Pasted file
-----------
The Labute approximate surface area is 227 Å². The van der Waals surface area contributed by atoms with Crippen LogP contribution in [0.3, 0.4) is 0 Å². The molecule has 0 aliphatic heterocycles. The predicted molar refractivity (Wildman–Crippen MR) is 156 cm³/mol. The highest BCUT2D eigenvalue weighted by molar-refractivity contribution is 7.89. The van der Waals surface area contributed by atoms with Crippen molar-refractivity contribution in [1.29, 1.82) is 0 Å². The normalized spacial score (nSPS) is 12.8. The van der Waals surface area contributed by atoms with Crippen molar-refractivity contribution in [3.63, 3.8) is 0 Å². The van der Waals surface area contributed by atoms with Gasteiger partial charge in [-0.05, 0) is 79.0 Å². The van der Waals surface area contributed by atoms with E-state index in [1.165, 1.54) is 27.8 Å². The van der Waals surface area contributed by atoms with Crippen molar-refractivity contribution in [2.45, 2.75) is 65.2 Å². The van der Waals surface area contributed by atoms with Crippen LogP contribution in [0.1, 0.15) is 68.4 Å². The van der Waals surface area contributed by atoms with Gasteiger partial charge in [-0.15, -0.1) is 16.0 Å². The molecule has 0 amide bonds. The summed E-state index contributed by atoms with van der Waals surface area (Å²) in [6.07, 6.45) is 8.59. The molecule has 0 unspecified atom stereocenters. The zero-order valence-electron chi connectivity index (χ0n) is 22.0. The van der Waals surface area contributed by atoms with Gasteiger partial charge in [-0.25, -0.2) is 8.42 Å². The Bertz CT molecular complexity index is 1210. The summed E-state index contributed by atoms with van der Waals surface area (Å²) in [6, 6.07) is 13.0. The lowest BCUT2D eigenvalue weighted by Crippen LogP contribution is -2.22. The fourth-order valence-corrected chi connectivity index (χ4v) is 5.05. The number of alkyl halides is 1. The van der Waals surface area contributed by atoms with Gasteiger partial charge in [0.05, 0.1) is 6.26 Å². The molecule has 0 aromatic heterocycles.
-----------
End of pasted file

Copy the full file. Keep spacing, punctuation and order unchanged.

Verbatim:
The Labute approximate surface area is 227 Å². The van der Waals surface area contributed by atoms with Crippen LogP contribution in [0.3, 0.4) is 0 Å². The molecule has 0 aliphatic heterocycles. The predicted molar refractivity (Wildman–Crippen MR) is 156 cm³/mol. The highest BCUT2D eigenvalue weighted by molar-refractivity contribution is 7.89. The van der Waals surface area contributed by atoms with Crippen molar-refractivity contribution in [1.29, 1.82) is 0 Å². The normalized spacial score (nSPS) is 12.8. The van der Waals surface area contributed by atoms with Crippen molar-refractivity contribution in [3.63, 3.8) is 0 Å². The van der Waals surface area contributed by atoms with Gasteiger partial charge in [-0.05, 0) is 79.0 Å². The van der Waals surface area contributed by atoms with E-state index in [1.165, 1.54) is 27.8 Å². The van der Waals surface area contributed by atoms with Crippen molar-refractivity contribution in [2.45, 2.75) is 65.2 Å². The van der Waals surface area contributed by atoms with Crippen LogP contribution in [0.1, 0.15) is 68.4 Å². The van der Waals surface area contributed by atoms with Gasteiger partial charge in [-0.15, -0.1) is 16.0 Å². The molecule has 0 amide bonds. The summed E-state index contributed by atoms with van der Waals surface area (Å²) in [6.07, 6.45) is 8.59. The molecule has 0 unspecified atom stereocenters. The zero-order valence-electron chi connectivity index (χ0n) is 22.0. The van der Waals surface area contributed by atoms with Gasteiger partial charge in [-0.25, -0.2) is 8.42 Å². The Bertz CT molecular complexity index is 1210. The summed E-state index contributed by atoms with van der Waals surface area (Å²) in [6, 6.07) is 13.0. The lowest BCUT2D eigenvalue weighted by Crippen LogP contribution is -2.22. The fourth-order valence-corrected chi connectivity index (χ4v) is 5.05. The number of alkyl halides is 1. The van der Waals surface area contributed by atoms with Gasteiger partial charge in [0.05, 0.1) is 6.26 Å². The molecule has 0 aromatic heterocycles.